Public Relations (PR) is about the maintaining and promoting of reputation and goodwill of a brand, business or person through planned and sustained campaigns. A wide range of communication and media channels will be used to achieve this. What is used will depend on who is the target audience. This could vary from another business (B2B) to the general public.
Whilst this is related to marketing and advertising, and at times deploying similar approaches, it is seen as a separate role. With the ever-growing use of social media, there are times when there is more blurring of the boundaries, with the increase of communications (‘comms’) agencies which can cover all three areas. See our other sections on marketing and advertising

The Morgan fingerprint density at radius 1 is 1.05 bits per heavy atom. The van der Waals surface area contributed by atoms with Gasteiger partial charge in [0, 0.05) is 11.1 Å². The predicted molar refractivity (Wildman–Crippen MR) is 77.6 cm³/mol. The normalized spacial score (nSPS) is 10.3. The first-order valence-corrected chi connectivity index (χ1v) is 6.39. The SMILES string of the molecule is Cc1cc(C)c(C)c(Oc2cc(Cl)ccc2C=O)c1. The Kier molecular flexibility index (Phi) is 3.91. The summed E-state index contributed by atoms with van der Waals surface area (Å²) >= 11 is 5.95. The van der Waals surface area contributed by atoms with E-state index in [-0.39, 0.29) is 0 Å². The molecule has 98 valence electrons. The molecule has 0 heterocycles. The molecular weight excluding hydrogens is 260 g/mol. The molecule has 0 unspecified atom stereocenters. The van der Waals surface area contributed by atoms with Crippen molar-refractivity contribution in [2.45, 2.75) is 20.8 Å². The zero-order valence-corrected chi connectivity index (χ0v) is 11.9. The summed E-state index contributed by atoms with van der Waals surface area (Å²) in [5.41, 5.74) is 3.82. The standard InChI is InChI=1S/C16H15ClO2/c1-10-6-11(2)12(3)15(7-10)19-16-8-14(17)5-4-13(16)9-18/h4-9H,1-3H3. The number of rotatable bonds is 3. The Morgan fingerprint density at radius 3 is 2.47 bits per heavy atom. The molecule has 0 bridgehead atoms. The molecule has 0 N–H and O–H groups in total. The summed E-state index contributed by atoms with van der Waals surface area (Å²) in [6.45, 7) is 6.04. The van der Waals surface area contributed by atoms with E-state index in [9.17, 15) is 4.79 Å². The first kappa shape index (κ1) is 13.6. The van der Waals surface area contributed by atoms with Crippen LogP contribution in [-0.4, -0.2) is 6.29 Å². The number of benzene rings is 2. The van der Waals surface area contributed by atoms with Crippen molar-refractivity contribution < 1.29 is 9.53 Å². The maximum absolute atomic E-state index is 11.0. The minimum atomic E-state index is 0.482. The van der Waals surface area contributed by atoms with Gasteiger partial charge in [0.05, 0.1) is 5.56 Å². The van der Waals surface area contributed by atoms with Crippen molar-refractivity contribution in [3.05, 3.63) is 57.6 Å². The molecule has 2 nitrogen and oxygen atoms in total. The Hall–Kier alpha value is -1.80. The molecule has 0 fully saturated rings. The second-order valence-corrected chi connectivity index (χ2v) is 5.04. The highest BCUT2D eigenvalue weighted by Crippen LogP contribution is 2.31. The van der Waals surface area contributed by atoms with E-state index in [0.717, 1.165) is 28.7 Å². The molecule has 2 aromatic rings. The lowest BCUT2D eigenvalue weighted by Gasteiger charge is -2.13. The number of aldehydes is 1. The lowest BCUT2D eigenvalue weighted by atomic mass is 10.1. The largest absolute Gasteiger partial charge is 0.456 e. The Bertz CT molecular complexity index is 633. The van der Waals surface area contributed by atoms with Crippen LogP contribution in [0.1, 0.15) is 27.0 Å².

However, there are still many roles and companies with a specific PR remit.
Spotlight On: Marketing and PR
We invited four speakers from a variety of backgrounds and in different stages of their careers to talk to you about their roles. You will hear honest accounts of their day-to-day work alongside to brilliant tips on how to kickstart your career in marketing and PR!
- George Driscoll - Senior PR Digital Consultant at Root Digital
- Alice Kosse - Marketing Assistant at Tarsus Group
- Louisa Clack - Director of Clack PR
- Deepak Kataria - Market Insight Officer at University of Nottingham
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- Alumni: Email us to gain access to the webinar
Exploring the sector
What is public relations?
Public relations (PR) is all about maintaining a good impression of a company, brand, or individual in the media.
PR professionals typically spend their time:
- collating and analysing media coverage
- writing and updating social media content
- writing press releases